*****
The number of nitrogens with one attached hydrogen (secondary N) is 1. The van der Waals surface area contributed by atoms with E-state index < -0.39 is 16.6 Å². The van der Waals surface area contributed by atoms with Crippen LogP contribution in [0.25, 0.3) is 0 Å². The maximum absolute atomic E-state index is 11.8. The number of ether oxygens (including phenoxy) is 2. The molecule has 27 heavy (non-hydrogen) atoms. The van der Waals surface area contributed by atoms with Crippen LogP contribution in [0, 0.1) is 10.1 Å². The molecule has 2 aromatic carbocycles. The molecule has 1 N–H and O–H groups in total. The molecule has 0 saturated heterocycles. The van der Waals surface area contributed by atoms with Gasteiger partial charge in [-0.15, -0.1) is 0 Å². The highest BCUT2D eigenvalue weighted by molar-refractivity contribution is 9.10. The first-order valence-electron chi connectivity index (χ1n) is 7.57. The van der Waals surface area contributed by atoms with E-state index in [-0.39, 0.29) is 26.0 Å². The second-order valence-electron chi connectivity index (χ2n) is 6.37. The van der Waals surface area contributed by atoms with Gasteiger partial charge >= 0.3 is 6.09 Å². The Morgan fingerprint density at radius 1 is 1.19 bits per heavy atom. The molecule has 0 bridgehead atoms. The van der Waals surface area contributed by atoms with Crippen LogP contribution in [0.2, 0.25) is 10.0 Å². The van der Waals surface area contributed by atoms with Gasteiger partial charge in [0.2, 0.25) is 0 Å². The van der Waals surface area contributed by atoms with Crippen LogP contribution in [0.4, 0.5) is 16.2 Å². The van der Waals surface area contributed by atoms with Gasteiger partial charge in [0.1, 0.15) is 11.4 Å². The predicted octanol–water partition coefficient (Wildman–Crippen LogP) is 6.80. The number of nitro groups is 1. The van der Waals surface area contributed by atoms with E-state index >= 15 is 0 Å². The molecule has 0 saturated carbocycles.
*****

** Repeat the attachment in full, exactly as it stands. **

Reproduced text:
The number of nitrogens with one attached hydrogen (secondary N) is 1. The van der Waals surface area contributed by atoms with E-state index < -0.39 is 16.6 Å². The van der Waals surface area contributed by atoms with Crippen LogP contribution in [0.25, 0.3) is 0 Å². The maximum absolute atomic E-state index is 11.8. The number of ether oxygens (including phenoxy) is 2. The molecule has 27 heavy (non-hydrogen) atoms. The van der Waals surface area contributed by atoms with Crippen LogP contribution in [0, 0.1) is 10.1 Å². The molecule has 2 aromatic carbocycles. The molecule has 1 N–H and O–H groups in total. The molecule has 0 saturated heterocycles. The van der Waals surface area contributed by atoms with Gasteiger partial charge in [-0.15, -0.1) is 0 Å². The highest BCUT2D eigenvalue weighted by molar-refractivity contribution is 9.10. The first-order valence-electron chi connectivity index (χ1n) is 7.57. The van der Waals surface area contributed by atoms with E-state index in [-0.39, 0.29) is 26.0 Å². The second-order valence-electron chi connectivity index (χ2n) is 6.37. The van der Waals surface area contributed by atoms with Gasteiger partial charge >= 0.3 is 6.09 Å². The Morgan fingerprint density at radius 1 is 1.19 bits per heavy atom. The molecule has 0 bridgehead atoms. The van der Waals surface area contributed by atoms with Crippen LogP contribution in [0.2, 0.25) is 10.0 Å². The van der Waals surface area contributed by atoms with Gasteiger partial charge in [0.2, 0.25) is 0 Å². The van der Waals surface area contributed by atoms with Crippen LogP contribution in [0.4, 0.5) is 16.2 Å². The van der Waals surface area contributed by atoms with Gasteiger partial charge in [0.1, 0.15) is 11.4 Å². The predicted octanol–water partition coefficient (Wildman–Crippen LogP) is 6.80. The number of nitro groups is 1. The van der Waals surface area contributed by atoms with E-state index >= 15 is 0 Å². The molecule has 0 saturated carbocycles.